2. Business Hours: When it comes to text messages, you should treat it the same as phone calls and emails. Would you call a client at 5 am or 11 pm? If the answer is no, do the same with text messages. Only send messages during “business hours.”

3. Length: Keep your text messages short and sweet. Don’t overwhelm your clients with information that is probably best received face to face. Send text messages with information that needs an immediate, short response and be sure to not discuss important, legal information over a text message. Use text messaging to coordinate logistics.

4. Permission: Before you start texting your clients ask them if they would prefer to communicate by phone, email or by text.

Text messaging between real estate agents and clients can help business flow smoothly. It can be beneficial in showing that you are tech savvy. This may be even more important with first-time homeowners who are younger and more accustomed to texting.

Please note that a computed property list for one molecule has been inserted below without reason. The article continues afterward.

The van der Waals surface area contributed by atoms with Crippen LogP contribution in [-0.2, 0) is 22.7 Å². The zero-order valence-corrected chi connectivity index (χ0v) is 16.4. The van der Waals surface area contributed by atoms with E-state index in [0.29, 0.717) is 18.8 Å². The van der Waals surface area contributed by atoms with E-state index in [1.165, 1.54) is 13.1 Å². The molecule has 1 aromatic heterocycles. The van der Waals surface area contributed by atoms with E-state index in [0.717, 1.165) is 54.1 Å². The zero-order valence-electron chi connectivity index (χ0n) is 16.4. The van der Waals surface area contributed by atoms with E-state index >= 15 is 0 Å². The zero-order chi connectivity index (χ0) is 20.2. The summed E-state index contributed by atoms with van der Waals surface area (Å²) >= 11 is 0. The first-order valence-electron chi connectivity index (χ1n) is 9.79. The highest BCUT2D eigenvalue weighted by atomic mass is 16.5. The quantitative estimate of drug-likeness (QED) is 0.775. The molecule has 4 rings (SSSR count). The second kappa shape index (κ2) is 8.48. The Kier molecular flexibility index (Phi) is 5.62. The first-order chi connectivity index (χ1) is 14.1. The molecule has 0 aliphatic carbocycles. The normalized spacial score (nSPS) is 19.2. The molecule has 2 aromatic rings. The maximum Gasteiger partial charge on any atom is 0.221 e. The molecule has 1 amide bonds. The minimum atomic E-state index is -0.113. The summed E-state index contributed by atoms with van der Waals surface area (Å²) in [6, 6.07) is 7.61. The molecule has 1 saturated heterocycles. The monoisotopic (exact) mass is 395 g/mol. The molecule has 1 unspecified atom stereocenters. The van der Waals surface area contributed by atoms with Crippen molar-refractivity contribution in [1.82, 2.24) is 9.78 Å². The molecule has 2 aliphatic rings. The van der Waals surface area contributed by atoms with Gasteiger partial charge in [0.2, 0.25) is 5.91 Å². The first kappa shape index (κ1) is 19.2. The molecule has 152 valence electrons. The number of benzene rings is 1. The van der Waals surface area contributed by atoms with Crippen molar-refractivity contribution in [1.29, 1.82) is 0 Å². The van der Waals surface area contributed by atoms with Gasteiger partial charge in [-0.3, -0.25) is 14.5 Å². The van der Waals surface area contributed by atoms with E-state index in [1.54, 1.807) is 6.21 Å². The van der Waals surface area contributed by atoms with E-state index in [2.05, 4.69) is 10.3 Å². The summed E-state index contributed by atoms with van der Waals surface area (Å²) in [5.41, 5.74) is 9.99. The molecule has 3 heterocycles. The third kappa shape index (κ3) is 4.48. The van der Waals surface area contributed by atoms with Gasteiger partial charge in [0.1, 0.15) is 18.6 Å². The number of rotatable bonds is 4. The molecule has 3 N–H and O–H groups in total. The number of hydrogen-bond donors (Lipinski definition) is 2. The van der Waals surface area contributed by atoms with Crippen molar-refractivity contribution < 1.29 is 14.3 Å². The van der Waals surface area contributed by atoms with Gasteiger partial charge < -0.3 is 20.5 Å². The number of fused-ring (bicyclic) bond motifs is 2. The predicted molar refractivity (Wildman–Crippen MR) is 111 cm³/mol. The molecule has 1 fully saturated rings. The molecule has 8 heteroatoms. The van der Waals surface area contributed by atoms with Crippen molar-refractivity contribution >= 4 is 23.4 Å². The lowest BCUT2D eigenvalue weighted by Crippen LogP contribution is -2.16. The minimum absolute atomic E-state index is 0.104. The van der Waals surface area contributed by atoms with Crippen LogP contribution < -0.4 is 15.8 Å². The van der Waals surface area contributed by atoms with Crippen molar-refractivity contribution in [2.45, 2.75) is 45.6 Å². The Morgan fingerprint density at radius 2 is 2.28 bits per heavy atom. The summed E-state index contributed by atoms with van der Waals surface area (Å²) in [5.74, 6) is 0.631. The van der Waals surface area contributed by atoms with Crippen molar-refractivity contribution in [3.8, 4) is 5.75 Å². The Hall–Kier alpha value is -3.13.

Selling a Home in 2015: 5 Resolutions for Success

zillow digsSource: zillow.com ~ Author: Brendon Desimone

If you’re considering selling your home in 2015, you should know that a lot has probably changed in the real estate market since you last sold. Knowing what works today — and resolving to put the tips and advice of the past to rest — will help you sell your home quickly and for top dollar.

1) Appeal to mobile buyers

Today nearly all home searches begin on a smartphone or tablet — not on the Web, and not using the newspaper.

If you want to get the right kind of buyer activity on your home, you need to make sure that you optimize your listing and your photos for mobile devices. If you use the tips and tricks of a generation past, you may miss out on today’s generation of buyers.

2) Be ready to separate your “home” from your “investment”

Many sellers make the mistake of letting their emotions get the best of them. Selling a home is not like selling a used car — it holds memories and occupies a special place in your heart.

When it comes time to sell, however, it’s important to realize that your home is also an investment. Being able to change your homeowner hat to your investor hat is crucial.

If you are too sentimentally attached to your home, you may reject a good price or fail to negotiate with a serious buyer. Don’t let your emotions sabotage your sale.

3) Don’t list your home until you’re serious about selling